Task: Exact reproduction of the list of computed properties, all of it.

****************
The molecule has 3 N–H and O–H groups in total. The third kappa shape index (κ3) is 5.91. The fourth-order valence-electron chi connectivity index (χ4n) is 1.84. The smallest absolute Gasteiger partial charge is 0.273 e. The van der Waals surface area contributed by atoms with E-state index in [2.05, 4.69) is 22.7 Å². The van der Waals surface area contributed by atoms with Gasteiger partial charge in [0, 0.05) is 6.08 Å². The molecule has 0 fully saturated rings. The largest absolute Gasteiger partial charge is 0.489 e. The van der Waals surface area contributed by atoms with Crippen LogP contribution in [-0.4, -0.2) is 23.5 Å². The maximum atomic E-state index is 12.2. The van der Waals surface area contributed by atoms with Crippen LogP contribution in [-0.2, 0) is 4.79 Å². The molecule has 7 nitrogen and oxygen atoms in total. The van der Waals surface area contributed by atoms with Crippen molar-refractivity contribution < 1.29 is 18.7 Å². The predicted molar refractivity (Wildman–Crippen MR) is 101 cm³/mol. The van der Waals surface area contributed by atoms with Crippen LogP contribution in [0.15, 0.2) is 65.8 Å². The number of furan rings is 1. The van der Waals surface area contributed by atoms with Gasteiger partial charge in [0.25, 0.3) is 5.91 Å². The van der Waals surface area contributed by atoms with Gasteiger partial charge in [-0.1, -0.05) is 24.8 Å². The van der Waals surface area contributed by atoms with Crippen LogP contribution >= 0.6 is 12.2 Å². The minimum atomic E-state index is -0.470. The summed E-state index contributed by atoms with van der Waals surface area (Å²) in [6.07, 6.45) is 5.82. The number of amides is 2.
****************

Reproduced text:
The molecule has 3 N–H and O–H groups in total. The third kappa shape index (κ3) is 5.91. The fourth-order valence-electron chi connectivity index (χ4n) is 1.84. The smallest absolute Gasteiger partial charge is 0.273 e. The van der Waals surface area contributed by atoms with E-state index in [2.05, 4.69) is 22.7 Å². The van der Waals surface area contributed by atoms with Gasteiger partial charge in [0, 0.05) is 6.08 Å². The molecule has 0 fully saturated rings. The largest absolute Gasteiger partial charge is 0.489 e. The van der Waals surface area contributed by atoms with Crippen LogP contribution in [-0.4, -0.2) is 23.5 Å². The maximum atomic E-state index is 12.2. The van der Waals surface area contributed by atoms with Crippen LogP contribution in [-0.2, 0) is 4.79 Å². The molecule has 7 nitrogen and oxygen atoms in total. The van der Waals surface area contributed by atoms with Crippen molar-refractivity contribution < 1.29 is 18.7 Å². The predicted molar refractivity (Wildman–Crippen MR) is 101 cm³/mol. The van der Waals surface area contributed by atoms with Crippen LogP contribution in [0.15, 0.2) is 65.8 Å². The number of furan rings is 1. The van der Waals surface area contributed by atoms with Gasteiger partial charge in [0.25, 0.3) is 5.91 Å². The van der Waals surface area contributed by atoms with Gasteiger partial charge in [-0.1, -0.05) is 24.8 Å². The van der Waals surface area contributed by atoms with Crippen LogP contribution >= 0.6 is 12.2 Å². The minimum atomic E-state index is -0.470. The summed E-state index contributed by atoms with van der Waals surface area (Å²) in [6.07, 6.45) is 5.82. The number of amides is 2.